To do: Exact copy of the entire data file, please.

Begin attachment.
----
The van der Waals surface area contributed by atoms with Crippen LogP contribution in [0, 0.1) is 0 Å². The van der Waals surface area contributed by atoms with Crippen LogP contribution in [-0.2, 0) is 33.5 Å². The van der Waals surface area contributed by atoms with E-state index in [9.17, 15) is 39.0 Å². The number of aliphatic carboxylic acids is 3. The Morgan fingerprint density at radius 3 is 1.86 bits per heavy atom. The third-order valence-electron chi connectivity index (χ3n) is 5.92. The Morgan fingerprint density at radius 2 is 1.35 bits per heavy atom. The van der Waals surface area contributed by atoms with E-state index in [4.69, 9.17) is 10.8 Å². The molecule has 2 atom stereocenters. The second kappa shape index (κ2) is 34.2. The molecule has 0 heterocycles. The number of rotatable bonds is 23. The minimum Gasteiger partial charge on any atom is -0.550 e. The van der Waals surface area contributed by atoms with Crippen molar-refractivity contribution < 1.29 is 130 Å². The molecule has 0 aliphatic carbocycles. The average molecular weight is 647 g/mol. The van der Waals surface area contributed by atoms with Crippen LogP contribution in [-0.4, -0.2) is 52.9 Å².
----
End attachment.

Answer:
The van der Waals surface area contributed by atoms with Crippen LogP contribution in [0, 0.1) is 0 Å². The van der Waals surface area contributed by atoms with Crippen LogP contribution in [-0.2, 0) is 33.5 Å². The van der Waals surface area contributed by atoms with E-state index in [9.17, 15) is 39.0 Å². The number of aliphatic carboxylic acids is 3. The Morgan fingerprint density at radius 3 is 1.86 bits per heavy atom. The third-order valence-electron chi connectivity index (χ3n) is 5.92. The Morgan fingerprint density at radius 2 is 1.35 bits per heavy atom. The van der Waals surface area contributed by atoms with E-state index in [4.69, 9.17) is 10.8 Å². The molecule has 2 atom stereocenters. The second kappa shape index (κ2) is 34.2. The molecule has 0 heterocycles. The number of rotatable bonds is 23. The minimum Gasteiger partial charge on any atom is -0.550 e. The van der Waals surface area contributed by atoms with Crippen molar-refractivity contribution < 1.29 is 130 Å². The molecule has 0 aliphatic carbocycles. The average molecular weight is 647 g/mol. The van der Waals surface area contributed by atoms with Crippen LogP contribution in [-0.4, -0.2) is 52.9 Å².